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One-third of ND Kids at Schools Near High-Risk Chemical Facilities

PHOTO: A new analysis finds that 34 percent of public school students in North Dakota attend classes within one mile of a so-called "high-risk chemical facility." That's the highest rate in the country. Image courtesy Center for Effective Government.
PHOTO: A new analysis finds that 34 percent of public school students in North Dakota attend classes within one mile of a so-called "high-risk chemical facility." That's the highest rate in the country. Image courtesy Center for Effective Government.
April 28, 2014

BISMARCK, N.D. - It's a dubious distinction for North Dakota: The state has the nation's highest percentage of children attending school near a so-called "high-risk chemical facility." According to a new analysis from the Center for Effective Government, one out of three students is affected, said Sean Moulton, the Center's director of Open Government Policy.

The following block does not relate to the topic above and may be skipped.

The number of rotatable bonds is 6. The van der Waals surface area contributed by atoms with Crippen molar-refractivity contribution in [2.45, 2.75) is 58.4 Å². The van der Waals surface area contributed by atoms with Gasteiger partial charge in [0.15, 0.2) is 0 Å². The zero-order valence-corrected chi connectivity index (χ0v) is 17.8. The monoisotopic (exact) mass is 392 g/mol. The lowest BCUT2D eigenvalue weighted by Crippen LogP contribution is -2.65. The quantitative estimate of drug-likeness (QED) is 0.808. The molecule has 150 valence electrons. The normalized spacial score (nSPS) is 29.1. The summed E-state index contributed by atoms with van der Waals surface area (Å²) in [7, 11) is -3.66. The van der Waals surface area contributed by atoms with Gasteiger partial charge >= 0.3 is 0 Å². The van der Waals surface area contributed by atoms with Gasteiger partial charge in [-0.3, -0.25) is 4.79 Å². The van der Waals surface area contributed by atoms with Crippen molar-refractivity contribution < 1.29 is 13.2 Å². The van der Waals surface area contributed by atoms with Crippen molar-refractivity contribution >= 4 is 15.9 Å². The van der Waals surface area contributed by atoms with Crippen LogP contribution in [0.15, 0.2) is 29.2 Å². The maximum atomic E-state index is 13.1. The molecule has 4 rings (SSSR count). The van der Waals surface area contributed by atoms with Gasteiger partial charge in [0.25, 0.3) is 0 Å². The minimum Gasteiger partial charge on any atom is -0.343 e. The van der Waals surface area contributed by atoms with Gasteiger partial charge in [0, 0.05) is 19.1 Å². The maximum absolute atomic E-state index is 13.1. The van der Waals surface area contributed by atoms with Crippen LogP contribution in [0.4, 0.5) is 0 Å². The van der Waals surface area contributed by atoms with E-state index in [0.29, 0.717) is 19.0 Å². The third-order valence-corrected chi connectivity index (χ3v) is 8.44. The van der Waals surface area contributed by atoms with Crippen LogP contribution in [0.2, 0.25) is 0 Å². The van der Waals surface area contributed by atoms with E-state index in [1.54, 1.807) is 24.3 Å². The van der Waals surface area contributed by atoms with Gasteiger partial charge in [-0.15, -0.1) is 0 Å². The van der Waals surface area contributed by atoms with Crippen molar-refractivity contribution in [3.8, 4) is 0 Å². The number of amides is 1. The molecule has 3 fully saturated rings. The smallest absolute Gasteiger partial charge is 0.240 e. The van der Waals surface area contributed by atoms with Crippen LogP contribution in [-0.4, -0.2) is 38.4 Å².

"The figure was 210 schools within a mile of an RMP (Risk Management Plan) facility, with a total attendence of just under 33,000 students. That represents more than a third of the students going to public schools in North Dakota. It was 34 percent," Moulton said.

An interactive map showing which North Dakota schools are located near chemical facilities can be found on the Center for Effective Government website.

While some may think immediately of facilities associated with the oil boom for the high rate, Moulton said the biggest piece of the puzzle is actually North Dakota agriculture.

"It's a large amount of fertilizer facilities - not just manufacturers, but storage facilities that store ammonium nitrate for distribution to farmers - that are near the communities. It's easier to distribute to farmers when you're close to where everyone lives," he explained.

Ensuring that students near these facilities are safe requires stronger disclosure rules and greater oversight, he added, as well as better emergency response plans.

It was one year ago this month that an explosion at a fertilizer plant in West, Texas, left 15 dead, hundreds injured and several schools damaged or destroyed.

An interactive map is online at http://tesla.foreffectivegov.org/.

John Michaelson, Public News Service - ND